They sometimes talk about things that have happened in the past, and in a fun, theatrical manner, make use of “The Way Back Machine”. They will mention some past event, question aloud whether they should take “The Way Back Machine,” and then Jeri will add some sound effects that sound like an old car starting up with bubbles, and then they will act like and talk as if they are in that past place. It is really fun that they spice up some history that way.
The episodes end with either “Listener Mail” or “Administrative Details”.
Listener Mail is what it sounds like. People write in with comments, stories, or corrections, and those noteworthy enough get read on-air. Some of the listener comments are super interesting, and you should never skip over this segment!
Administrative Details is when Josh and Chuck thank the people who have sent them stuff. Whether for genuine love of the hosts of the show or for marketing purposes, people will send Josh and Chuck free stuff. They’ve received candy, coffee, beer, art, books, and basically anything small enough to be mailed to Atlanta, Georgia (where the show is recorded). During the segment, they mention the item that was sent, who sent it, what they thought of it, and thank them for it over the air.
The SYSK show has over 1,000 episodes because it has been going a very long time (since April 2008). I listen to this show frequently for more than a year and am still not even halfway through all the episodes. Some of the episodes that come to mind (and are therefore some of the best) include:
The Great Pacific Garbage Patch,
Spontaneous Human Combustion,
so many more!
I love this show, I love the intensity and fact/time-density of the information you learn in each episode and how it is balanced out by the fun and funny conversation that Josh and Chuck share with us in each episode.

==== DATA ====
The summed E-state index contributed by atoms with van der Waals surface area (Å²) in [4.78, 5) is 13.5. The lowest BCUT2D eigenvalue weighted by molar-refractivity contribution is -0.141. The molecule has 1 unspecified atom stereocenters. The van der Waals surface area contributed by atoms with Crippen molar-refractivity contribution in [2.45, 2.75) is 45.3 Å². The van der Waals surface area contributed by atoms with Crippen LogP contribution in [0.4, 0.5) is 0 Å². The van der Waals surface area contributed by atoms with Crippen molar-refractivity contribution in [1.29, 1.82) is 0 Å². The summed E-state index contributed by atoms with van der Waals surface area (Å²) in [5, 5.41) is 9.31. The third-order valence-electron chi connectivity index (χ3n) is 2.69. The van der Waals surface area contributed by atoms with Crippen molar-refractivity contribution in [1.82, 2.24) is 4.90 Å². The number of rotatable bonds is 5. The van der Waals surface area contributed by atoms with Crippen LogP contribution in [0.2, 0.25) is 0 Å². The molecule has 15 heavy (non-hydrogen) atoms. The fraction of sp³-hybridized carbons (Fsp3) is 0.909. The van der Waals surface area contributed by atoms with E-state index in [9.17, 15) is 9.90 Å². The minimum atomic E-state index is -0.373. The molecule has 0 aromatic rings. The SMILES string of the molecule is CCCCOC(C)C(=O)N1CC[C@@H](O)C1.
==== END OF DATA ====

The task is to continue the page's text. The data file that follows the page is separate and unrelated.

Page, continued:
Please give this show a try, I’m sure you’ll love it!
Short Stuff is a fairly new podcast by Josh and Chuck of the Stuff You Should Know podcast.
People love SYSK, but sometimes the episodes can be a little long, so Short Stuff is perfect if you have less time available to listen, because they are like mini episodes of the full-sized SYSK.
Short Stuff episodes have topics that are much like the ones used for SYSK, but they just don’t have enough material to fill out an hour without doing too much off-tracking, so they allot to it a shorter and more appropriate amount of time.
There isn’t too much to say about Short Stuff because it is so new (started in the fall of 2018) and because it is so similar to the Stuff You Should Know Podcast.
This is a podcast created by the BBC World Service. The host of each episode is Tim Hartford.
Tim takes some idea or technology, most often something entirely mundane and ubiquitous that one would never take the time to think about or analyze it and tells its story.
Each episode begins with a bit of a story told about some moment or some person which was greatly affected by the subject of the episode or sometimes the story of the discover/invention. Then Tim describes how it came to be, how it spread, how it helped the world, and how its advanced to current day.
Each episode is short, only 8 to 10 minutes.
The show (as its title would have you believe) was originally made to cover 50 topics in 50 episodes, but then nearing the end of the original run, they ran a poll to determine a 51st topic. So there were 51 episodes. But now it seems that they have rebooted the series in 2019 with even more greatly influential things that have shaped the world economy.
Some of my favorite episodes are:
This is a podcast created by Stuff You Should Know’s Josh Clark.
This is a ten-part series which covers the various ways that life could come to an end on Earth. The theme is “Existential Threats”, which are things that may occur which would wipe out all living things, things that bring an end to the “existence” of life.